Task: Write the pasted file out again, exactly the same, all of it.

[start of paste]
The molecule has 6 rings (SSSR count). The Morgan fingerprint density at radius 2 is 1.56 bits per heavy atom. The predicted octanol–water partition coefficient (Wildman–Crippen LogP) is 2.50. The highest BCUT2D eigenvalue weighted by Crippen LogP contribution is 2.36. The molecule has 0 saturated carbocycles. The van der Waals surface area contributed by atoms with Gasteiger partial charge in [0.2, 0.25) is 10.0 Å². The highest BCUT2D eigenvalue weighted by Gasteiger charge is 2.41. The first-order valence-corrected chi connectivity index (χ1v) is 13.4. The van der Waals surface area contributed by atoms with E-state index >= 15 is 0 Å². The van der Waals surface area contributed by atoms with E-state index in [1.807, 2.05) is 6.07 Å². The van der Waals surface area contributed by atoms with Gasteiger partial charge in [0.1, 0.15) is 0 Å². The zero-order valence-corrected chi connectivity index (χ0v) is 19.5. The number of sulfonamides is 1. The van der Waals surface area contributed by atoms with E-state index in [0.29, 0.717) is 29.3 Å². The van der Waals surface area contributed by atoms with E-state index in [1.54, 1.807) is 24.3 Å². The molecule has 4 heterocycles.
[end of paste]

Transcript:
The molecule has 6 rings (SSSR count). The Morgan fingerprint density at radius 2 is 1.56 bits per heavy atom. The predicted octanol–water partition coefficient (Wildman–Crippen LogP) is 2.50. The highest BCUT2D eigenvalue weighted by Crippen LogP contribution is 2.36. The molecule has 0 saturated carbocycles. The van der Waals surface area contributed by atoms with Gasteiger partial charge in [0.2, 0.25) is 10.0 Å². The highest BCUT2D eigenvalue weighted by Gasteiger charge is 2.41. The first-order valence-corrected chi connectivity index (χ1v) is 13.4. The van der Waals surface area contributed by atoms with E-state index >= 15 is 0 Å². The van der Waals surface area contributed by atoms with E-state index in [1.807, 2.05) is 6.07 Å². The van der Waals surface area contributed by atoms with Gasteiger partial charge in [0.1, 0.15) is 0 Å². The zero-order valence-corrected chi connectivity index (χ0v) is 19.5. The number of sulfonamides is 1. The van der Waals surface area contributed by atoms with E-state index in [0.29, 0.717) is 29.3 Å². The van der Waals surface area contributed by atoms with E-state index in [1.54, 1.807) is 24.3 Å². The molecule has 4 heterocycles.